Harry Seidler was one of the most influential Australian architects of the post-war period.
He made the case for Modernism in this country through his prolific commissions, his writing and lectures.
Seidler was born in Vienna in 1923, the son of Rose and Max Seidler. The family's clothing factory was prosperous, even during the hard years of the early 1930s. The Seidlers could afford holidays and Rose was able to pursue her interest in contemporary design by commissioning architect Fritz Reichl to decorate their Vienna apartment and design the furnishings. Harry's similar interests were apparent from an early age as he recalled looking at Riechl's designs on 'tracing paper' with interest. Life changed dramatically with the German occupation of Austria in 1938. The family company was confiscated by the Nazis and Harry left for Cambridge (UK) as a refugee to escape increasingly violent anti-Semitism. His parents arrived in London in 1939. War broke out between Britain and Germany that year but, having apparently found sanctuary, Harry was classified as an 'enemy alien' in 1940. He was subsequently deported to Canada and was released on conditional parole with one of those conditions being acceptance into a Canadian university. Harry's enrolment to study architecture at the University of Manitoba, was, therefore, both a means to pursue an abiding interest and a way to escape internment. Though the University had a traditional architecture department, it was here that Seidler was first exposed to Modernist architecture. He secured post-graduate study under the architects Walter Gropius and Marcel Breuer at Harvard University, graduating in 1946. He studied visual aesthetics with Josef Albers at Black Mountain College, North Carolina, before working with Breuer in New York. In 1948 Seidler visited Brazil to see the work of master planner and Modernist Oscar Niemeyer.
In the meantime Rose and Max Seidler had emigrated to Australia. Their son had hoped they would choose North America where he was based but, in 1948, Rose commissioned Harry to design her a house. That project brought Harry to Australia and resulted in the dwelling now called the 'Rose Seidler House'. Inspired by the work of Breuer and Albers, it was revolutionary in a city that had embraced some forms of Modernism but was yet to experience such apparent simplicity and open design. That it won the Sir John Sulman Medal for architecture in 1951 suggests that there was a latent receptiveness to Modern architecture. Seidler was not the first architect to practice Modernism in Australia but he brought to this country a unique first hand experience of developments overseas, and work with the world's foremost architects.
Seidler received so many commissions after completing his parents' house he decided to stay on. He warmed to the city that initially seemed provincial and suburban and set about championing Modern architecture and the residential redevelopment of Sydney Harbour, a waterway he thought glorious but under-appreciated and defiled by the amount of industry around its foreshore. The 'Basser House', completed in Cowdroy Avenue, Cammeray, in 1959, demonstrated perfectly Seidler's capacity to use form to meet the challenges presented by the harbour's sometimes precipitous foreshore. On a steep sloping block overlooking Middle Harbour, a site 'generally considered unsuitable for building', the architect designed a rectangular structure on stilts: 'a house that is almost in mid-air' in the words of one commentator. (Sydney Morning Herald, 10 September 1959) The Blues Point Scheme, that gave rise to 'Blues Point Tower', reflected Seidler's belief in the need to remake a residential waterway with master planned 'vertical zoning' (Sydney Morning Herald, 23 February 1960).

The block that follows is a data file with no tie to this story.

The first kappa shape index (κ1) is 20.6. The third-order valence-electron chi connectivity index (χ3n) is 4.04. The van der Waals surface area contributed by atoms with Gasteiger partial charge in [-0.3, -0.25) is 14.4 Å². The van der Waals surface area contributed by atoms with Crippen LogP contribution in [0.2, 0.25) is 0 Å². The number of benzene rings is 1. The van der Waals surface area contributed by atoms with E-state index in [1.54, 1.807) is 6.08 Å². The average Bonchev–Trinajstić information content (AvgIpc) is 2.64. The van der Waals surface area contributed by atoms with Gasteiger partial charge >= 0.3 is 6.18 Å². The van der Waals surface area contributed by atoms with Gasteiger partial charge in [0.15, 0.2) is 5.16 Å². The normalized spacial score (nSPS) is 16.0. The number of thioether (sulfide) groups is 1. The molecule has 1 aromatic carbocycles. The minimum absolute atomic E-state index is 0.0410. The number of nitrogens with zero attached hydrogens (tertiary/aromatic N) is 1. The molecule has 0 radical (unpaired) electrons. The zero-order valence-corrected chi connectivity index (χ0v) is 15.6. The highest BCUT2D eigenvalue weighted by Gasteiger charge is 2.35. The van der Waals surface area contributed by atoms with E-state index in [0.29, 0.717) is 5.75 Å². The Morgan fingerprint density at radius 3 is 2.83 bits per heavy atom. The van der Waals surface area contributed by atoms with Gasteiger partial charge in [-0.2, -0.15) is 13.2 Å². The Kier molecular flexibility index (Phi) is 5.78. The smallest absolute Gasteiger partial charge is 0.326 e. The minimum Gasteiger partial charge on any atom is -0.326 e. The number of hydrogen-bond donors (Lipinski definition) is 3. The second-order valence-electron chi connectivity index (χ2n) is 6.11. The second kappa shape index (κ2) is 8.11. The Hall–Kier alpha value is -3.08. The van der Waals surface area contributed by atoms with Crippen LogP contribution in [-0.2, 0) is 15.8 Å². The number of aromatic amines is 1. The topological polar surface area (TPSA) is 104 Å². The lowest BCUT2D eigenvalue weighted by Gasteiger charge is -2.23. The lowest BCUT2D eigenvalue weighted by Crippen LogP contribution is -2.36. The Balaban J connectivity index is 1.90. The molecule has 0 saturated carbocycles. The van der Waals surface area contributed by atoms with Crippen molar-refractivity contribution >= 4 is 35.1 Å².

Indeed, Harry Seidler was among the first in Australia to argue for urban consolidation and high rise living, in opposition to the suburban ideal that had dominated planning and architectural thinking since the beginning of the 20th century. As one who always strove for a 'rational' city environment, he also came to question the benefits of some examples of heritage preservation proposed in the context of the quickening pace of change from the 1970s. Seidler was particularly critical to the retention of facades in the absence of the structure behind, a practice he called 'facadism'.
By 1970, when the firm operated from premises in Ridge Street, North Sydney, Harry Seidler and Associates was one the city's leading architectural companies. In 1973, the firm moved to offices of Seidler's own design in Milsons Point.
His most notable North Sydney domestic commission after this was the highly-regarded 'Hannes House', built overlooking Middle Harbour at Cammeray in 1984 - not far from the 'Basser House' he designed 25 years earlier. The 'Hannes House' gave early expression to what was becoming Seidler's signature use of white curvilinear concrete form. It signalled a shift from the angular design of the 'Rose Seidler House' and the 'Basser House' and exemplified Modernism's receptiveness to new technology; in this case pre-stressed concrete. The most apparent example of the form in Sydney is Seidler's soaring 'Horizon Apartments' at Darlinghurst, completed in 1998. The use of curves had already been employed in addition to the architect's own office building and penthouses in Glen Street, Milsons Point; first in 1988 and again in 1994.
Harry Seidler died in 2006. During a career of almost 60 years in Australia he received numerous architectural awards and prizes including another four Sulman Medals and four Wilkinson Awards. For his services to architecture he was made an Officer of the Order of the British Empire (OBE) in 1972 and a Companion of the Order of Australia (AC) in 1987. Harry Seidler was awarded the Royal Gold Medal by the Royal Institute of British Architects in 1996.